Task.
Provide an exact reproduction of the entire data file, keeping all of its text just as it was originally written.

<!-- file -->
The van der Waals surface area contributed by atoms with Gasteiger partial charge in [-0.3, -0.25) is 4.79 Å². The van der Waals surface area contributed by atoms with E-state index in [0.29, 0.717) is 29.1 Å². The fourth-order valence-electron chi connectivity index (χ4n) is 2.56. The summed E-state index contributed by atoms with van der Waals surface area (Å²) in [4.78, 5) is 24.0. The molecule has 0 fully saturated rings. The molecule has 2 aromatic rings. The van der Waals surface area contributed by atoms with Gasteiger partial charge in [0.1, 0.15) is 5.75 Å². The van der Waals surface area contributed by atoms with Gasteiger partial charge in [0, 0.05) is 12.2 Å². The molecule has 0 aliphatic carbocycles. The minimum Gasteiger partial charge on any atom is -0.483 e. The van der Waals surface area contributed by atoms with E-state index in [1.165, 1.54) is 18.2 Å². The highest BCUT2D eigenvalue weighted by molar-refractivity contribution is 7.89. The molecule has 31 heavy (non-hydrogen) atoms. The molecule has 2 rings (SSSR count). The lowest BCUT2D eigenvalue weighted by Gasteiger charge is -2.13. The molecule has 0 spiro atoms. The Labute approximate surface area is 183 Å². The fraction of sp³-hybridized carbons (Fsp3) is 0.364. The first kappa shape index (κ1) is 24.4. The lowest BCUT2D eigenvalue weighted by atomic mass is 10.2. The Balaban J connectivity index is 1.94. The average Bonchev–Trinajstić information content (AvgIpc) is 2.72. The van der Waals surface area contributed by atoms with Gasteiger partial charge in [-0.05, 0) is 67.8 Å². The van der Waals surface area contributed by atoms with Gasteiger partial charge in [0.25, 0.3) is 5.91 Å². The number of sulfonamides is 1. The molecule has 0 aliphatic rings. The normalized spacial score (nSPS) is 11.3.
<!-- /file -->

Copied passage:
The van der Waals surface area contributed by atoms with Gasteiger partial charge in [-0.3, -0.25) is 4.79 Å². The van der Waals surface area contributed by atoms with E-state index in [0.29, 0.717) is 29.1 Å². The fourth-order valence-electron chi connectivity index (χ4n) is 2.56. The summed E-state index contributed by atoms with van der Waals surface area (Å²) in [4.78, 5) is 24.0. The molecule has 0 fully saturated rings. The molecule has 2 aromatic rings. The van der Waals surface area contributed by atoms with Gasteiger partial charge in [0.1, 0.15) is 5.75 Å². The van der Waals surface area contributed by atoms with Gasteiger partial charge in [0, 0.05) is 12.2 Å². The molecule has 0 aliphatic carbocycles. The minimum Gasteiger partial charge on any atom is -0.483 e. The van der Waals surface area contributed by atoms with E-state index in [1.165, 1.54) is 18.2 Å². The highest BCUT2D eigenvalue weighted by molar-refractivity contribution is 7.89. The molecule has 31 heavy (non-hydrogen) atoms. The molecule has 2 rings (SSSR count). The lowest BCUT2D eigenvalue weighted by Gasteiger charge is -2.13. The molecule has 0 spiro atoms. The Labute approximate surface area is 183 Å². The fraction of sp³-hybridized carbons (Fsp3) is 0.364. The first kappa shape index (κ1) is 24.4. The lowest BCUT2D eigenvalue weighted by atomic mass is 10.2. The Balaban J connectivity index is 1.94. The average Bonchev–Trinajstić information content (AvgIpc) is 2.72. The van der Waals surface area contributed by atoms with Gasteiger partial charge in [-0.05, 0) is 67.8 Å². The van der Waals surface area contributed by atoms with Gasteiger partial charge in [0.25, 0.3) is 5.91 Å². The number of sulfonamides is 1. The molecule has 0 aliphatic rings. The normalized spacial score (nSPS) is 11.3.